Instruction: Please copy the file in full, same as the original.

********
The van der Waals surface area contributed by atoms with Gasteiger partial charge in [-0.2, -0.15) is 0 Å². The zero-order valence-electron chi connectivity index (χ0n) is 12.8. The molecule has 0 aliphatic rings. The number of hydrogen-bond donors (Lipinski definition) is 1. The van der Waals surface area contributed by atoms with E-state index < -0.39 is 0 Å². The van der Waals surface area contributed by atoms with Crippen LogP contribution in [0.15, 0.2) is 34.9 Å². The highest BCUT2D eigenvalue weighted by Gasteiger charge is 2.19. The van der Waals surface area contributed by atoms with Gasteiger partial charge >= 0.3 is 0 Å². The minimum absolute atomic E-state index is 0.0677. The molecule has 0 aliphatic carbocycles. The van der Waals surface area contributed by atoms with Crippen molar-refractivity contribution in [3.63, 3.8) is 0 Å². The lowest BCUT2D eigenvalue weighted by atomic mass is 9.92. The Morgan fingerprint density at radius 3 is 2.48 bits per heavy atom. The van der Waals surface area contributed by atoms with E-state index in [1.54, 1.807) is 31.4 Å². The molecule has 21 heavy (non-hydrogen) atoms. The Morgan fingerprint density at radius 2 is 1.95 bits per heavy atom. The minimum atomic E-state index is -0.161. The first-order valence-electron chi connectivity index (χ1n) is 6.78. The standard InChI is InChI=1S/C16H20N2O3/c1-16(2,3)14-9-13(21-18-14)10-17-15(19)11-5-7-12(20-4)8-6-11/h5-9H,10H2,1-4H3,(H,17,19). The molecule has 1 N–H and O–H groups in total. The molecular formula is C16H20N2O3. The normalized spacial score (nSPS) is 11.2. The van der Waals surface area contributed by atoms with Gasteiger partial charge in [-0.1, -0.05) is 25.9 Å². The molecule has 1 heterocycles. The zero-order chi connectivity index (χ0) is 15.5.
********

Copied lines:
The van der Waals surface area contributed by atoms with Gasteiger partial charge in [-0.2, -0.15) is 0 Å². The zero-order valence-electron chi connectivity index (χ0n) is 12.8. The molecule has 0 aliphatic rings. The number of hydrogen-bond donors (Lipinski definition) is 1. The van der Waals surface area contributed by atoms with E-state index < -0.39 is 0 Å². The van der Waals surface area contributed by atoms with Crippen LogP contribution in [0.15, 0.2) is 34.9 Å². The highest BCUT2D eigenvalue weighted by Gasteiger charge is 2.19. The van der Waals surface area contributed by atoms with Gasteiger partial charge >= 0.3 is 0 Å². The minimum absolute atomic E-state index is 0.0677. The molecule has 0 aliphatic carbocycles. The van der Waals surface area contributed by atoms with Crippen molar-refractivity contribution in [3.63, 3.8) is 0 Å². The lowest BCUT2D eigenvalue weighted by atomic mass is 9.92. The Morgan fingerprint density at radius 3 is 2.48 bits per heavy atom. The van der Waals surface area contributed by atoms with E-state index in [1.54, 1.807) is 31.4 Å². The molecule has 21 heavy (non-hydrogen) atoms. The Morgan fingerprint density at radius 2 is 1.95 bits per heavy atom. The minimum atomic E-state index is -0.161. The first-order valence-electron chi connectivity index (χ1n) is 6.78. The standard InChI is InChI=1S/C16H20N2O3/c1-16(2,3)14-9-13(21-18-14)10-17-15(19)11-5-7-12(20-4)8-6-11/h5-9H,10H2,1-4H3,(H,17,19). The molecule has 1 N–H and O–H groups in total. The molecular formula is C16H20N2O3. The normalized spacial score (nSPS) is 11.2. The van der Waals surface area contributed by atoms with Gasteiger partial charge in [-0.1, -0.05) is 25.9 Å². The molecule has 1 heterocycles. The zero-order chi connectivity index (χ0) is 15.5.